Climate scientists have long tried to explain why ice-age cycles became longer and more intense some 900,000 years ago, switching from 41,000-year cycles to 100,000-year cycles.
In a paper published this week in the journal Science, researchers report that the deep ocean currents that move heat around the globe stalled or may have stopped at that time, possibly due to expanding ice cover in the Northern Hemisphere.
"The research is a breakthrough in understanding a major change in the rhythm of Earth's climate, and shows that the ocean played a central role," says Candace Major, program director in the National Science Foundation (NSF)'s Division of Ocean Sciences, which funded the research.
The slowing currents increased carbon dioxide (CO2) storage in the oceans, leaving less CO2 in the atmosphere. That kept temperatures cold and kicked the climate system into a new phase of colder, but less frequent, ice ages, the scientists believe.
"The oceans started storing more carbon dioxide for a longer period of time," says Leopoldo Pena, the paper's lead author and a paleoceanographer at Columbia University's Lamont-Doherty Earth Observatory (LDEO). "Our evidence shows that the oceans played a major role in slowing the pace of the ice ages and making them more severe."
The researchers reconstructed the past strength of Earth's system of ocean currents by sampling deep-sea sediments off the coast of South Africa, where powerful currents originating in the North Atlantic Ocean pass on their way to Antarctica.
How vigorously those currents moved can be inferred by how much North Atlantic water made it that far, as measured by isotope ratios of the element neodymium bearing the signature of North Atlantic seawater.
Like tape recorders, the shells of ancient plankton incorporate these seawater signals through time, allowing scientists to approximate when currents grew stronger and when weaker.
Over the last 1.2 million years, the conveyor-like currents strengthened during warm periods and lessened during ice ages, as previously thought.
But at about 950,000 years ago, ocean circulation slowed significantly and stayed weak for 100,000 years.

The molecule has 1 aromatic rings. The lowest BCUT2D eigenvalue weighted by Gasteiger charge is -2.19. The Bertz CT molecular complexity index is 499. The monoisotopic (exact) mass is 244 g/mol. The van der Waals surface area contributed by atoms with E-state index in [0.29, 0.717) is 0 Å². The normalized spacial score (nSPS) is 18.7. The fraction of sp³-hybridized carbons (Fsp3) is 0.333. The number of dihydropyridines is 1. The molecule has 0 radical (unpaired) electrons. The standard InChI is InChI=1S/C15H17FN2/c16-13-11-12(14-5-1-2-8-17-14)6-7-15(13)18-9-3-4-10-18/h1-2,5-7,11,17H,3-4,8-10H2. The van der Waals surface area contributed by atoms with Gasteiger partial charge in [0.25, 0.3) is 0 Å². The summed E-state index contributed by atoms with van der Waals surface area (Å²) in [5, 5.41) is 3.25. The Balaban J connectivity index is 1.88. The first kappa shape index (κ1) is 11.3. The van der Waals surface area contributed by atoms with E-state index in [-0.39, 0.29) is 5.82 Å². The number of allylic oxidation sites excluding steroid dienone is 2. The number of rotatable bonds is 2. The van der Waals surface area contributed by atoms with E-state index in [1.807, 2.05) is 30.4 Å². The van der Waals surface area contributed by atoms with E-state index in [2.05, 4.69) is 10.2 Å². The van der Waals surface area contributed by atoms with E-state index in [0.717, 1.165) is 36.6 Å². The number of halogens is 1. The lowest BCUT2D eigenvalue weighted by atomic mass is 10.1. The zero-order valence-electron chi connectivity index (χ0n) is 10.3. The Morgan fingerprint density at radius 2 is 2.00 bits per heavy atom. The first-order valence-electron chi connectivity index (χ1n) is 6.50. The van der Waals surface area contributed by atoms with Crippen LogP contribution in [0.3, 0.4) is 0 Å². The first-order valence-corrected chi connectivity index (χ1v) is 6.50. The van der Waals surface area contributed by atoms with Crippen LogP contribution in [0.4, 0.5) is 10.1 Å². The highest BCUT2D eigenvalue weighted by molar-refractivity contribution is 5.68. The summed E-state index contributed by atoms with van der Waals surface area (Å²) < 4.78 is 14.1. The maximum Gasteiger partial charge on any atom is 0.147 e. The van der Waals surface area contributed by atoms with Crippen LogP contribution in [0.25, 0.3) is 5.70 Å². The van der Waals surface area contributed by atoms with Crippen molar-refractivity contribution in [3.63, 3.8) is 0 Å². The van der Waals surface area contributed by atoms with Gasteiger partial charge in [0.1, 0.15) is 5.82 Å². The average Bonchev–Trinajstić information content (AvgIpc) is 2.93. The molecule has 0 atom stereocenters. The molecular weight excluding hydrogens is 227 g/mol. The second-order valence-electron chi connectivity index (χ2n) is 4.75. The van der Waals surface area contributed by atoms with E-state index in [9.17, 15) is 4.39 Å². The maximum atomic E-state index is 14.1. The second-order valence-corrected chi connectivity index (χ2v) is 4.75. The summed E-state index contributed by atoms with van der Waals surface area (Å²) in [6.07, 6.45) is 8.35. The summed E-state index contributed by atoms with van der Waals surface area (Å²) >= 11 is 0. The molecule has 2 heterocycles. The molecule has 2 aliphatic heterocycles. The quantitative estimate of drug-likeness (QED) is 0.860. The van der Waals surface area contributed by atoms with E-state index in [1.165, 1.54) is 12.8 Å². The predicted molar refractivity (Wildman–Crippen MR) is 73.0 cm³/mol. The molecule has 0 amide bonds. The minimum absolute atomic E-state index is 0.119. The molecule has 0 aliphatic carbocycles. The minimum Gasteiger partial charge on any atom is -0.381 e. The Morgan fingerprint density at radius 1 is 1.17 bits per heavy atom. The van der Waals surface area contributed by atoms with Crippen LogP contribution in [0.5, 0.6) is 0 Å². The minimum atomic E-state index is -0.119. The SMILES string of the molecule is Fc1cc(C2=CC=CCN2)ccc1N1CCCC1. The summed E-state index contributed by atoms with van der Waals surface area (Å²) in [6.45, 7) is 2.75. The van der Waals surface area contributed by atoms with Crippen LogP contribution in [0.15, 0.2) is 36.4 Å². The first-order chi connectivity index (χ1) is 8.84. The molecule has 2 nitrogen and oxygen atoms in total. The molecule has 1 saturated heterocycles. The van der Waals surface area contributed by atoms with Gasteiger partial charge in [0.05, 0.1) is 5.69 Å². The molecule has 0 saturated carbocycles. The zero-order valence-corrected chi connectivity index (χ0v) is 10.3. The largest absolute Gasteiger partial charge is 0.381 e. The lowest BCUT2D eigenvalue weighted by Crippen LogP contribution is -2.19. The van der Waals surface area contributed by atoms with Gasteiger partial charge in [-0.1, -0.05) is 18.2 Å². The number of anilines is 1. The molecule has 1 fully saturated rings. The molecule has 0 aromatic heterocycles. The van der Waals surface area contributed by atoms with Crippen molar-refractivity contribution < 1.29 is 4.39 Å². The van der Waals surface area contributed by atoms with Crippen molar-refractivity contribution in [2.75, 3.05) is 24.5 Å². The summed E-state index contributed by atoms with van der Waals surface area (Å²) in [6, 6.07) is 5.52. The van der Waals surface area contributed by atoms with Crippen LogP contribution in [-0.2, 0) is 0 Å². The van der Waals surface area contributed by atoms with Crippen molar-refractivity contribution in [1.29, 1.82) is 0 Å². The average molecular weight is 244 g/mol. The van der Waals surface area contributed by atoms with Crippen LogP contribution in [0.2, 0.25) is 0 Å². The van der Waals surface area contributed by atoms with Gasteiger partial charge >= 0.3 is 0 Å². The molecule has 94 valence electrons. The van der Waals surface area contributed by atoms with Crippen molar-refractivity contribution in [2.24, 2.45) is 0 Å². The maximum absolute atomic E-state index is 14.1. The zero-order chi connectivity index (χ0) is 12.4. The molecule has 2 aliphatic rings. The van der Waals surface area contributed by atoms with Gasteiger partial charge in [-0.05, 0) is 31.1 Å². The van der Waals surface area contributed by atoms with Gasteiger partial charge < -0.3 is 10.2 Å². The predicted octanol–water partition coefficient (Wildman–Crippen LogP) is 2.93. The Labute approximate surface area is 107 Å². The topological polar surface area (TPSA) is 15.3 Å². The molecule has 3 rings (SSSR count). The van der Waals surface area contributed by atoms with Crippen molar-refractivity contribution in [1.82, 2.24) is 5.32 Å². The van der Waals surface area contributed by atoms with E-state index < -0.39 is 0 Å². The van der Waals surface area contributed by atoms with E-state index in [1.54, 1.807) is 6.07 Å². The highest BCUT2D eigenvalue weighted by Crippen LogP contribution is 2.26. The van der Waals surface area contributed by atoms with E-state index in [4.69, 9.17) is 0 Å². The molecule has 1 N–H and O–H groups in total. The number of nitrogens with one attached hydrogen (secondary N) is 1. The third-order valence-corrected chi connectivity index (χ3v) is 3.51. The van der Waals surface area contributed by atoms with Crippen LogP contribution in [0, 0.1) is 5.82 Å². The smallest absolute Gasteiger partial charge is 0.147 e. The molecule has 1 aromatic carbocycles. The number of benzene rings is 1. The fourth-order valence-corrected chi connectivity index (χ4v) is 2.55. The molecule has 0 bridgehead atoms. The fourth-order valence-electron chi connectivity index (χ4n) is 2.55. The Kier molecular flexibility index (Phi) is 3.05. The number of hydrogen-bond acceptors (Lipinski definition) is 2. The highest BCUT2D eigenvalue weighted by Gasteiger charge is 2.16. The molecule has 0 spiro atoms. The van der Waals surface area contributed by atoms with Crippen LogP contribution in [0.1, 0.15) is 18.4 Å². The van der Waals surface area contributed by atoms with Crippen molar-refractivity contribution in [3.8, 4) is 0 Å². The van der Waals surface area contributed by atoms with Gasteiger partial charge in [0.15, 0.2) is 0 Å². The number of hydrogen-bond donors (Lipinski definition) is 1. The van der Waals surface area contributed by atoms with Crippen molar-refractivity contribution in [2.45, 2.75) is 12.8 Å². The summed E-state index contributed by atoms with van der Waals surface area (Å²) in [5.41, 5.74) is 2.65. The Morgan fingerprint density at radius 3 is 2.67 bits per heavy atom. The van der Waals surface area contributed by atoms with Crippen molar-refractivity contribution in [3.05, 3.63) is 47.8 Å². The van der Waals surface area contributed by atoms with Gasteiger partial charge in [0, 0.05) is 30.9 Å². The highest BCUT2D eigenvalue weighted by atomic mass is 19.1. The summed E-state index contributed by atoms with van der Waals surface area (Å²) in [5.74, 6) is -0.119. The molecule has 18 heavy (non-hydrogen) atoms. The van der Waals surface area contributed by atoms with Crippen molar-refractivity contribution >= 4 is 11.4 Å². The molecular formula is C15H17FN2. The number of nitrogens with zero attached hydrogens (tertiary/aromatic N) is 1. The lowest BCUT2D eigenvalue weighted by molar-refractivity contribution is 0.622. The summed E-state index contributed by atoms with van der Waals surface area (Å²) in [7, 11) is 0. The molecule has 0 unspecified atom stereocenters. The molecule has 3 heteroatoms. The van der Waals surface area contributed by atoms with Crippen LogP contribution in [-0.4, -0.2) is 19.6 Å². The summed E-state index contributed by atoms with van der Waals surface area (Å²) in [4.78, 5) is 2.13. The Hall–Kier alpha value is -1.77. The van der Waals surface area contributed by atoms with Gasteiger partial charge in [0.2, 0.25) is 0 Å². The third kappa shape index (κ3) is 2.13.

During that period the planet skipped an interglacial--the warm interval between ice ages. When the system recovered, it entered a new phase of longer, 100,000-year ice age cycles.
After this turning point, deep ocean currents remained weak during ice ages, and ice ages themselves became colder.
"Our discovery of such a major breakdown in the ocean circulation system was a big surprise," said paper co-author Steven Goldstein, a geochemist at LDEO. "It allowed the ice sheets to grow when they should have melted, triggering the first 100,000-year cycle."
Ice ages come and go at predictable intervals based on the changing amount of sunlight that falls on the planet, due to variations in Earth's orbit around the sun.
Orbital changes alone, however, are not enough to explain the sudden switch to longer ice age intervals.
According to one earlier hypothesis for the transition, advancing glaciers in North America stripped away soils in Canada, causing thicker, longer-lasting ice to build up on the remaining bedrock.
Building on that idea, the researchers believe that the advancing ice might have triggered the slowdown in deep ocean currents, leading the oceans to vent less carbon dioxide, which suppressed the interglacial that should have followed.
"The ice sheets must have reached a critical state that switched the ocean circulation system into a weaker mode," said Goldstein.
Neodymium, a key component of cellphones, headphones, computers and wind turbines, also offers a good way of measuring the vigor of ancient ocean currents.
Goldstein and colleagues had used neodymium ratios in deep-sea sediment samples to show that ocean circulation slowed during past ice ages.
They used the same method to show that changes in climate preceded changes in ocean circulation.
A trace element in Earth's crust, neodymium washes into the oceans through erosion from the continents, where natural radioactive decay leaves a signature unique to the land mass from which it originated.
When Goldstein and Lamont colleague Sidney Hemming pioneered this method in the late 1990s, they rarely worried about surrounding neodymium contaminating their samples.
The rise of consumer electronics has changed that.
"I used to say you could do sample processing for neodymium analysis in a parking lot," said Goldstein. "Not anymore."
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